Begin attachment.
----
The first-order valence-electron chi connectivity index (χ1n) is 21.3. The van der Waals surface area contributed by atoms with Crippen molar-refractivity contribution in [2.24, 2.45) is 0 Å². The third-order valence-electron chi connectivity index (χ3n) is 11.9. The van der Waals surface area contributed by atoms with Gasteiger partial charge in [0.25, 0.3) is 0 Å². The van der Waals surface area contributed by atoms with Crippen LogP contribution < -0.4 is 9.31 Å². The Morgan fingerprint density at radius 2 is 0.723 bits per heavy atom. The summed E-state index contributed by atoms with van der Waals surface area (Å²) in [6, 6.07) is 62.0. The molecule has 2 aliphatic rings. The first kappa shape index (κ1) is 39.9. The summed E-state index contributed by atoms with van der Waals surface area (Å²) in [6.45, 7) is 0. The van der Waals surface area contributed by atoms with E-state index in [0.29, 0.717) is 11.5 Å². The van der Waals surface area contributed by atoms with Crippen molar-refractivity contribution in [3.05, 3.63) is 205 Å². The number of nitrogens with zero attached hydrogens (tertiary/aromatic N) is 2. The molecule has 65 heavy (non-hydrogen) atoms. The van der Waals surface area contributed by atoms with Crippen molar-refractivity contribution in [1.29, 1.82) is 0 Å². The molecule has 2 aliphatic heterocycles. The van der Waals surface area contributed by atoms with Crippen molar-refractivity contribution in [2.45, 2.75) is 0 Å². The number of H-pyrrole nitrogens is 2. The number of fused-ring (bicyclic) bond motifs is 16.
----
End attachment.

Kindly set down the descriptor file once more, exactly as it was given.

The first-order valence-electron chi connectivity index (χ1n) is 21.3. The van der Waals surface area contributed by atoms with Crippen molar-refractivity contribution in [2.24, 2.45) is 0 Å². The third-order valence-electron chi connectivity index (χ3n) is 11.9. The van der Waals surface area contributed by atoms with Gasteiger partial charge in [0.25, 0.3) is 0 Å². The van der Waals surface area contributed by atoms with Crippen LogP contribution < -0.4 is 9.31 Å². The Morgan fingerprint density at radius 2 is 0.723 bits per heavy atom. The summed E-state index contributed by atoms with van der Waals surface area (Å²) in [6, 6.07) is 62.0. The molecule has 2 aliphatic rings. The first kappa shape index (κ1) is 39.9. The summed E-state index contributed by atoms with van der Waals surface area (Å²) in [6.45, 7) is 0. The van der Waals surface area contributed by atoms with E-state index in [0.29, 0.717) is 11.5 Å². The van der Waals surface area contributed by atoms with Crippen molar-refractivity contribution in [3.05, 3.63) is 205 Å². The number of nitrogens with zero attached hydrogens (tertiary/aromatic N) is 2. The molecule has 65 heavy (non-hydrogen) atoms. The van der Waals surface area contributed by atoms with Crippen molar-refractivity contribution in [1.29, 1.82) is 0 Å². The molecule has 2 aliphatic heterocycles. The van der Waals surface area contributed by atoms with Crippen molar-refractivity contribution in [2.45, 2.75) is 0 Å². The number of H-pyrrole nitrogens is 2. The number of fused-ring (bicyclic) bond motifs is 16.